Fires

Camp Fire in California may be reaching its dying embers

This is what evacuated wildfire residents should know when they return to Paradise after Camp Fire

Although a wildfire may be contained, areas ravaged by fire leave many dangers behind. In this video, emergency officials explain what Paradise and other Butte County residents should keep in mind as they return to their homes in the Camp Fire zone.
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Although a wildfire may be contained, areas ravaged by fire leave many dangers behind. In this video, emergency officials explain what Paradise and other Butte County residents should keep in mind as they return to their homes in the Camp Fire zone.

California’s most catastrophic wildfire may finally be reaching its dying embers.

Aided by two days of drenching rains, fire officials in Butte County report that the Camp Fire is 95 percent contained, and that crews on Friday were putting out hot spots in the mountains east of Paradise as well as laying fire lines to cover the last edge of the once-raging fire.

The Camp Fire has scorched 153,000 acres, destroyed more than 18,000 buildings, most of them residences, and left a death toll of 84.

Cal Fire officials cautioned Friday that the fire fight is not yet finished. The state has set the week of Nov. 30, one week from now, as the expected period it will have achieved full containment.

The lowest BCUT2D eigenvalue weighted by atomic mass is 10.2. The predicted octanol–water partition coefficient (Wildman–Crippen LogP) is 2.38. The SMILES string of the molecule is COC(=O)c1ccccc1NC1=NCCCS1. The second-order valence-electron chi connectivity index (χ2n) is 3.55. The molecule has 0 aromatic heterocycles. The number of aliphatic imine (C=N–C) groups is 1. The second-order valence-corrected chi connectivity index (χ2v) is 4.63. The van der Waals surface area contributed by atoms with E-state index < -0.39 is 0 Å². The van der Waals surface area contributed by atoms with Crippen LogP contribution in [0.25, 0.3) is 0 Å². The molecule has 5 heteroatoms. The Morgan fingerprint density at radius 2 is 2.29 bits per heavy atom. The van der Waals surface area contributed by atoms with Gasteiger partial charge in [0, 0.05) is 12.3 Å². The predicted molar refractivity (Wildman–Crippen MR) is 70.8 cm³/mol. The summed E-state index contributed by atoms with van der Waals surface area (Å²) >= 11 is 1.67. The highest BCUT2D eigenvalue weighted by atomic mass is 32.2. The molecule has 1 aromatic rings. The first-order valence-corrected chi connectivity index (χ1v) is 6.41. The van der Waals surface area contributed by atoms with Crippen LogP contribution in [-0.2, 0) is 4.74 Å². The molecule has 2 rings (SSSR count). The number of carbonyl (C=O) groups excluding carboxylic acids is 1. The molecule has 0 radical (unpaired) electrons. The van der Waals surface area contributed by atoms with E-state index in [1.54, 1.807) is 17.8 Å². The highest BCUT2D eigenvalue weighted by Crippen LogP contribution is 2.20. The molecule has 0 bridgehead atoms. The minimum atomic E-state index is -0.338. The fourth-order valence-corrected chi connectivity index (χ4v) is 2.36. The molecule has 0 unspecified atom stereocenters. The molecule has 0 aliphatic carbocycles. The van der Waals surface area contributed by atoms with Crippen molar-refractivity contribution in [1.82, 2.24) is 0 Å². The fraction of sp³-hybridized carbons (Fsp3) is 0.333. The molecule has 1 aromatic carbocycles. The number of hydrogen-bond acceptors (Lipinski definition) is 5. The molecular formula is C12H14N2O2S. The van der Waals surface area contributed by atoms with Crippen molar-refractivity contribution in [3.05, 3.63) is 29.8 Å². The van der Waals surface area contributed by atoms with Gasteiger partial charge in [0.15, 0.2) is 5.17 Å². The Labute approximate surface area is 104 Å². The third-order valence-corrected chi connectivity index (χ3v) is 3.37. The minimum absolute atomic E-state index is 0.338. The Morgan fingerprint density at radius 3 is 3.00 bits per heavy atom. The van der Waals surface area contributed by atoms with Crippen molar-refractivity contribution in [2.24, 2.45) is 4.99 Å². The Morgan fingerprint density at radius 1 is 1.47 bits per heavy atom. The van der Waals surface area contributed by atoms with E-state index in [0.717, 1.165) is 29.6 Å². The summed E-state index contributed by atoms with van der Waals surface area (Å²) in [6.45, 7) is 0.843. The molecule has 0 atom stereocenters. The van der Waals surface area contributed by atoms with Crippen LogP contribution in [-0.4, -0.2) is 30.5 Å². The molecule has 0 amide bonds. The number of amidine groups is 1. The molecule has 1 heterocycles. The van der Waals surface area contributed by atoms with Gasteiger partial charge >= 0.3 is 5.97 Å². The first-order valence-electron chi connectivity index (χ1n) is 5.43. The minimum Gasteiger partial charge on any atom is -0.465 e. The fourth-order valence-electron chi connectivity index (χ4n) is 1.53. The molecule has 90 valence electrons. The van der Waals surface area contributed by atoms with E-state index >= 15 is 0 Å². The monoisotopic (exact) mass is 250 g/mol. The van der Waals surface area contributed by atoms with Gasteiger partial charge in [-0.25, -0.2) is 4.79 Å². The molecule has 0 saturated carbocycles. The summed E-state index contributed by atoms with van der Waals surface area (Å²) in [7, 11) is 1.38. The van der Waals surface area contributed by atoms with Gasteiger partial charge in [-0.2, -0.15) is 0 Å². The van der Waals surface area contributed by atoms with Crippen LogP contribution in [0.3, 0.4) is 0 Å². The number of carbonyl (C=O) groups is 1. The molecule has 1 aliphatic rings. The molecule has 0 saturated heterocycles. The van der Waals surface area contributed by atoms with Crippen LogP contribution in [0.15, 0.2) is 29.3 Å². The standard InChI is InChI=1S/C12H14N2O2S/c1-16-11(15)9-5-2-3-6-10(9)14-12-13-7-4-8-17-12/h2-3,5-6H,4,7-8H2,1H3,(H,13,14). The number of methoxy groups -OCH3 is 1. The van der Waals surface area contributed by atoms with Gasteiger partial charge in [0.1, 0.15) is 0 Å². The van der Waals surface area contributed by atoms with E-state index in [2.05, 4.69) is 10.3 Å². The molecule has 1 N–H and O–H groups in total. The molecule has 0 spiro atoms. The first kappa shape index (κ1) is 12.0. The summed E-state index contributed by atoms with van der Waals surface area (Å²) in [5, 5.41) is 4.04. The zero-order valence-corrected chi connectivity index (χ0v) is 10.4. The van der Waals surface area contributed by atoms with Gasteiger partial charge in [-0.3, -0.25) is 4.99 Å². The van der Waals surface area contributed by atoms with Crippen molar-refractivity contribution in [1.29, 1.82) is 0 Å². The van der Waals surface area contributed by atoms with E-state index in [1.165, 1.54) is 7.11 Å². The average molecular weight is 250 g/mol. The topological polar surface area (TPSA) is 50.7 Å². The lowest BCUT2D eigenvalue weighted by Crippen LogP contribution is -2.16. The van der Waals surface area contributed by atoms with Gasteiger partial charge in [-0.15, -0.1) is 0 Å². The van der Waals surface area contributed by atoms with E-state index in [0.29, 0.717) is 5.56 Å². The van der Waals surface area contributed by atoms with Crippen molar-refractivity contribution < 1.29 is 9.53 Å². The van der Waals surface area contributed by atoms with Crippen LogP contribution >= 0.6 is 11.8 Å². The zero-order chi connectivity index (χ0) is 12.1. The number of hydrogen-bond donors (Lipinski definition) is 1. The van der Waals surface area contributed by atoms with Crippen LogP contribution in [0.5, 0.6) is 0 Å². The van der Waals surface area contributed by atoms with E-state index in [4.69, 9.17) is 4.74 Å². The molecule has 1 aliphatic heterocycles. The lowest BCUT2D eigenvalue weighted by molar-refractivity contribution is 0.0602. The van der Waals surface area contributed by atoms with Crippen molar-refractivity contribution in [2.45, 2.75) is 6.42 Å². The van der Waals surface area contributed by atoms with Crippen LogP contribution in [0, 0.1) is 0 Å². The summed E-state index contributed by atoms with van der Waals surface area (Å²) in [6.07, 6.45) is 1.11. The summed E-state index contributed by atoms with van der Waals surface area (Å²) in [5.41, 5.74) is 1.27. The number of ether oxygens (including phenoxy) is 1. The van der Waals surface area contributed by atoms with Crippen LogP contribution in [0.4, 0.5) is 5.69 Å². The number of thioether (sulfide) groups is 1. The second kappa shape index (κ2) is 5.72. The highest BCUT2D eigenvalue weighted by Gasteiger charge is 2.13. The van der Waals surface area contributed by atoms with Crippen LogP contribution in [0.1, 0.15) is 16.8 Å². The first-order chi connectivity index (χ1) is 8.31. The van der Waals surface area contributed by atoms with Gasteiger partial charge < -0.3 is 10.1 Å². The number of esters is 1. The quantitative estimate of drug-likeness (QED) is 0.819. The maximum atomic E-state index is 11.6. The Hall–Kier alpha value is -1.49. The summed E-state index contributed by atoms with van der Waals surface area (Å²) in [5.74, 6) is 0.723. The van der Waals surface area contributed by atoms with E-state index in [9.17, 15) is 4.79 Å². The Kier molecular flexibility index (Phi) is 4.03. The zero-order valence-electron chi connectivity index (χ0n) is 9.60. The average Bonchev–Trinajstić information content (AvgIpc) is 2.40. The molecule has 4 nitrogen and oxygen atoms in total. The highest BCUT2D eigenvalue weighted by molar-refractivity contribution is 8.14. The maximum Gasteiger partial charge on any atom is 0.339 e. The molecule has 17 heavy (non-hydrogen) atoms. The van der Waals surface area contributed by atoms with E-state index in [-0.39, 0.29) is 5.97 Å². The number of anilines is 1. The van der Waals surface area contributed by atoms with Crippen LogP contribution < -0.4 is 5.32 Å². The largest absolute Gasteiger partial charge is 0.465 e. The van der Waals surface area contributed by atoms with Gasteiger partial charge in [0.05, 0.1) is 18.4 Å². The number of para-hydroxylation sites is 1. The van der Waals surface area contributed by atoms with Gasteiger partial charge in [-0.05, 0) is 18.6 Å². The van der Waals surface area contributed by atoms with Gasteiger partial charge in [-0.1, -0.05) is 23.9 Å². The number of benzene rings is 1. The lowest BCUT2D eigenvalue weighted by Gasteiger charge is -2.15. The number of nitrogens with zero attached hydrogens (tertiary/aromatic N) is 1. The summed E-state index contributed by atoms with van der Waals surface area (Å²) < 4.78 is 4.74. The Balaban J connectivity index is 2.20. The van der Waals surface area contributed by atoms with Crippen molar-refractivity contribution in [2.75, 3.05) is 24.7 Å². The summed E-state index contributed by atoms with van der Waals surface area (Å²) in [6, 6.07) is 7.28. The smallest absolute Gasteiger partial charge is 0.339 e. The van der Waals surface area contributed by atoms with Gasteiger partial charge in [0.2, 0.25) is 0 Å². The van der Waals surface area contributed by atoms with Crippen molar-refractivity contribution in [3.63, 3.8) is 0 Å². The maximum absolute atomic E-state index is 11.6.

“Until we reach 100 percent containment, there will be crews actively working to put out hot spots, strengthen containment lines,” Cal Fire incident spokesman Andrew Freeborn said. “There is always a potential for fire growth if there is still fire there.”

That potential appears, though, to have been substantially reduced, thanks to heavy rains that hit the area on Wednesday and Thursday. The National Weather Service reports that one inch of rain fell on lower elevations in Butte County and up to four inches fell in the mountains at the upper eastern end of the fire fight.

The weather service is maintaining a warning for potential for mudslides and debris flows in the fire area, but as of noon Friday, officials said there were no reports of an significant run-off in the fire zone.

“Four inches is a decent amount, but it happened over a long enough time period, so, so far we haven’t seen any significant mudslides or debris flows over the fire (area), which is a good thing,” meteorologist Hannah Chandler-Cooley said.

Butte County officials said the search for victims continues. More than 500 people have participated for nearly two weeks in that effort.

The fire ignited on Nov. 8 in the mountains near Pulga and quickly spread west, consuming much of the towns of Paradise, Concow and Magalia.

The death toll, 84 so far, is by the far the highest toll for any recorded wild fire in state history.

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